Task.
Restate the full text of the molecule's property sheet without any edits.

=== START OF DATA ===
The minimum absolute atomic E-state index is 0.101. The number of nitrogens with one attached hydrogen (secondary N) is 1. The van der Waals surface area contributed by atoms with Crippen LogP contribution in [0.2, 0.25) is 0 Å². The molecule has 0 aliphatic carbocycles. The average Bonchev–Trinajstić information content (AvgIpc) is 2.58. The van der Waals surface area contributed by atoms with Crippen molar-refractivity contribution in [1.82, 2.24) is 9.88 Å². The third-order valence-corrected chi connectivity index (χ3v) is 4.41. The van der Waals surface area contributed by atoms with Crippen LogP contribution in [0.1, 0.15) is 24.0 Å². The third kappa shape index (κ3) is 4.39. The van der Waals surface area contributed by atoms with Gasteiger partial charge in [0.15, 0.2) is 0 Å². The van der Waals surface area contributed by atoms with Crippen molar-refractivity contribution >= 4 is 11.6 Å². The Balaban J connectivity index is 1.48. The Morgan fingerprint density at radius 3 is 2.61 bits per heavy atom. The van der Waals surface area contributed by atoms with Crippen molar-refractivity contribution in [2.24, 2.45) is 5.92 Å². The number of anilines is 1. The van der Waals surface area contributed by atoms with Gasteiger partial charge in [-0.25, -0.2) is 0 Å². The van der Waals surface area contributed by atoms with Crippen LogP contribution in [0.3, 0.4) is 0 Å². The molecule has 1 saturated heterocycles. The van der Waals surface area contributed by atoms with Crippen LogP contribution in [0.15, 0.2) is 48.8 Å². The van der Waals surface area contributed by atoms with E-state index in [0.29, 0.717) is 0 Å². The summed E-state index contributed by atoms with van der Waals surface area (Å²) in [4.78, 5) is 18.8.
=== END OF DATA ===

The minimum absolute atomic E-state index is 0.101. The number of nitrogens with one attached hydrogen (secondary N) is 1. The van der Waals surface area contributed by atoms with Crippen LogP contribution in [0.2, 0.25) is 0 Å². The molecule has 0 aliphatic carbocycles. The average Bonchev–Trinajstić information content (AvgIpc) is 2.58. The van der Waals surface area contributed by atoms with Crippen molar-refractivity contribution in [1.82, 2.24) is 9.88 Å². The third-order valence-corrected chi connectivity index (χ3v) is 4.41. The van der Waals surface area contributed by atoms with Crippen LogP contribution in [0.1, 0.15) is 24.0 Å². The third kappa shape index (κ3) is 4.39. The van der Waals surface area contributed by atoms with Gasteiger partial charge in [0.15, 0.2) is 0 Å². The van der Waals surface area contributed by atoms with Crippen molar-refractivity contribution >= 4 is 11.6 Å². The Balaban J connectivity index is 1.48. The Morgan fingerprint density at radius 3 is 2.61 bits per heavy atom. The van der Waals surface area contributed by atoms with Crippen molar-refractivity contribution in [2.24, 2.45) is 5.92 Å². The number of anilines is 1. The van der Waals surface area contributed by atoms with Gasteiger partial charge in [-0.25, -0.2) is 0 Å². The van der Waals surface area contributed by atoms with Crippen LogP contribution in [0.3, 0.4) is 0 Å². The molecule has 1 saturated heterocycles. The van der Waals surface area contributed by atoms with Crippen LogP contribution in [0.15, 0.2) is 48.8 Å². The van der Waals surface area contributed by atoms with E-state index in [0.29, 0.717) is 0 Å². The summed E-state index contributed by atoms with van der Waals surface area (Å²) in [4.78, 5) is 18.8.